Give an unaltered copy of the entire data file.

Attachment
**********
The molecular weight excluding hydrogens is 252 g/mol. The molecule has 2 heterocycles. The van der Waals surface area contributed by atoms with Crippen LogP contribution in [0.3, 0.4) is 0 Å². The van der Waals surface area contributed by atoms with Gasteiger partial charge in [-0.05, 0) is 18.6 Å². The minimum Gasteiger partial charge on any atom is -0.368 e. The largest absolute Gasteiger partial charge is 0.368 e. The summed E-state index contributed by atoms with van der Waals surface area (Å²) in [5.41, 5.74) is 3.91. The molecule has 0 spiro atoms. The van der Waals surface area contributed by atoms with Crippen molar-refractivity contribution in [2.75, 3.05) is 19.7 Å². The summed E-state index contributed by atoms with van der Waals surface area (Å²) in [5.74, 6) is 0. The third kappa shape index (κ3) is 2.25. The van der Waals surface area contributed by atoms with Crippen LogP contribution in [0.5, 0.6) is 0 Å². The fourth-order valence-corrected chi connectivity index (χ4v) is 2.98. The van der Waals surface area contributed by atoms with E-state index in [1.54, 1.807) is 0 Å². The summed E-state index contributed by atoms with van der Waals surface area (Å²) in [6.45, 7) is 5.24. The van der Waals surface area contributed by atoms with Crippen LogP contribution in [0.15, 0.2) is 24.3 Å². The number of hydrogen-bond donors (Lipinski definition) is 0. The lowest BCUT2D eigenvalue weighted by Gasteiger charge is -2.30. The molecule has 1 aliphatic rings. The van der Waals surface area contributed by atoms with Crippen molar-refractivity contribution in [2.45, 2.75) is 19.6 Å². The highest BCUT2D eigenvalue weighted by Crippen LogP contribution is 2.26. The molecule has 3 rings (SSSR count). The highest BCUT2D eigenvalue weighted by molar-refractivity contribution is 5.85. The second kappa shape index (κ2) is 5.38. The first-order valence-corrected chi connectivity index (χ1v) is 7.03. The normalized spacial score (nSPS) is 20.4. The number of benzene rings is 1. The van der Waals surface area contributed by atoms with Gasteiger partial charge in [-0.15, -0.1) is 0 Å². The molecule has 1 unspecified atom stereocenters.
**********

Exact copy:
The molecular weight excluding hydrogens is 252 g/mol. The molecule has 2 heterocycles. The van der Waals surface area contributed by atoms with Crippen LogP contribution in [0.3, 0.4) is 0 Å². The van der Waals surface area contributed by atoms with Gasteiger partial charge in [-0.05, 0) is 18.6 Å². The minimum Gasteiger partial charge on any atom is -0.368 e. The largest absolute Gasteiger partial charge is 0.368 e. The summed E-state index contributed by atoms with van der Waals surface area (Å²) in [5.41, 5.74) is 3.91. The molecule has 0 spiro atoms. The van der Waals surface area contributed by atoms with Crippen molar-refractivity contribution in [2.75, 3.05) is 19.7 Å². The summed E-state index contributed by atoms with van der Waals surface area (Å²) in [5.74, 6) is 0. The third kappa shape index (κ3) is 2.25. The van der Waals surface area contributed by atoms with Crippen LogP contribution in [0.5, 0.6) is 0 Å². The fourth-order valence-corrected chi connectivity index (χ4v) is 2.98. The van der Waals surface area contributed by atoms with E-state index in [1.54, 1.807) is 0 Å². The summed E-state index contributed by atoms with van der Waals surface area (Å²) in [6.45, 7) is 5.24. The van der Waals surface area contributed by atoms with Crippen LogP contribution in [0.15, 0.2) is 24.3 Å². The number of hydrogen-bond donors (Lipinski definition) is 0. The lowest BCUT2D eigenvalue weighted by Gasteiger charge is -2.30. The molecule has 1 aliphatic rings. The van der Waals surface area contributed by atoms with Crippen molar-refractivity contribution in [2.45, 2.75) is 19.6 Å². The highest BCUT2D eigenvalue weighted by Crippen LogP contribution is 2.26. The molecule has 3 rings (SSSR count). The highest BCUT2D eigenvalue weighted by molar-refractivity contribution is 5.85. The second kappa shape index (κ2) is 5.38. The first-order valence-corrected chi connectivity index (χ1v) is 7.03. The normalized spacial score (nSPS) is 20.4. The number of benzene rings is 1. The van der Waals surface area contributed by atoms with Gasteiger partial charge in [-0.15, -0.1) is 0 Å². The molecule has 1 unspecified atom stereocenters.